Tuesday, May 21, 2013

The Complex Question Of Feminism and "True Motivation"

Over Shavuot a small shul in Efrat made the headlines when Rav Riskin allowed the women to read Megillat Ruth for the men. Not having studied the issue myself, I have no strong view on the matter. However, in an email group of which I'm a member, someone posted the following argument - the discussion at this point moved to whether little girls can sing Anim Zmirot or not - which I translated below:

[T]he problem with girls singing Anim Zmirot is that "my heart tells me" that this isn't right, because it harms "Kedushat Yisrael". Exactly as your heart tells you that there is no problem. There are no proofs for what is the "spirit of  torah," if there was - it wouldn't be the spirit of Torah but halacha. There are many different opinions of Gedolei Yisrael in the past and in the present what is considered modest (צנוע), and when anyone who adds to the standard is only lessening Tzniut and when whoever adds will be blessed. You can cite examples to here and to here how to act, without ever proving the point. I have no problem that girls should sing Anim Zmirot as long as the person who enacts it is first class Gadol, who you can count on that his senses that this isn't against God's will (Spirit of torah)...
One more point. I don't want to address the issue of modesty directly, but I'm sure you'll understand - there is a saying that only the left can go to war, and only the right can remove settlements. The left is not suspect of a messianic motivation for war, and the right is not suspect of a spiritual disconnect from Eretz Yisrael or ignoring security needs.
Lowering the standards separating boys and girls is not convincing in my opinion when it comes from certain people, of which a small minority have real problems in their daily manners (again I'm not thinking of anyone specific only generally and a small minority!). Some of them too easily stretch the boundary and even pass adopting a tolerant non thinking attitude to the relationship between the sexes, clothing and other similar concerns. Equally, and in the opposite direction, I am not excited when someone who always Machmirs in Kashrut publishes a new chumra. However, when a Chumra comes from someone who always tries to be lenient  and despite that publishes a chumra - his opinion carries more weight...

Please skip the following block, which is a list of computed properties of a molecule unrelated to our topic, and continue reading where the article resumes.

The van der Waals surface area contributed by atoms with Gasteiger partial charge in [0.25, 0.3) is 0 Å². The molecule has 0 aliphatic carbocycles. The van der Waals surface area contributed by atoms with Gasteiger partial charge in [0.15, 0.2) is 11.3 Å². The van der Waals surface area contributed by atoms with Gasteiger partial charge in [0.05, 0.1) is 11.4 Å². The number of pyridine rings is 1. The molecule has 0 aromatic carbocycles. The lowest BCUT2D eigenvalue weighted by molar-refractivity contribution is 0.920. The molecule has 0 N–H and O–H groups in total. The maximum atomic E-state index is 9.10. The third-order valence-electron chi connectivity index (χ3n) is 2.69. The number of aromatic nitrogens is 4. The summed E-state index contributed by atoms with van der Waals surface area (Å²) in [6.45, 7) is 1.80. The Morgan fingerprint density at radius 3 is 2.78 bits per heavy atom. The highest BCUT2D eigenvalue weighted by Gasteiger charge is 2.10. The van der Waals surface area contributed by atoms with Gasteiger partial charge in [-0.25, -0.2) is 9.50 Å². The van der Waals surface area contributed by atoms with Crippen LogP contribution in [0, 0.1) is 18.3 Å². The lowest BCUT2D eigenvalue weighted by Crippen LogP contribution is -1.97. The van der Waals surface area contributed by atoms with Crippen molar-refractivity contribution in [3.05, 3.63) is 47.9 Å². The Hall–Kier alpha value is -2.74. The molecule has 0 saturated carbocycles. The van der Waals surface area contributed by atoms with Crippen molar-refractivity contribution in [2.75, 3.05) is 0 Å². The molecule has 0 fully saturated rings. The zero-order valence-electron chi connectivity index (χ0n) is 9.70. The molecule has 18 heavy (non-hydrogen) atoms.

I tried to keep the flowing style of writing in the translation, however I'm not sure I succeeded. The writer is probably best characterized as a very open Hardalnick, and as the paragraph shows he's very sensitive not to offend anyone.  I liked both parts of his argument. The first part of his argument is merely a reflection of how he feels. He has a feeling girls should not be singing in a shul, but he does not ascribe it to halacha - just his gut feeling of what is proper. You can't argue with someone's gut.
The second argument is one I fully agree with - but not the conclusion. Like it or not, some people's motivation is slightly suspect. Many of us often have a feeling that some arguments with some strongly feminist members of the tribes are not really about spiritual fulfillment, but more about feminist ideology. It is very hard to know how to react to those situations. Should you dismiss their arguments only because YOU feel that their motivation is not "leshem Shamayim?" Can both motivations (feminist + Spiritual) exist at once? Do the two contradict? Is equality itself a spiritual motivation? Should you ever allow yourself to presume to know better than someone else what their "true" motivation is? I've never found any easy answers.

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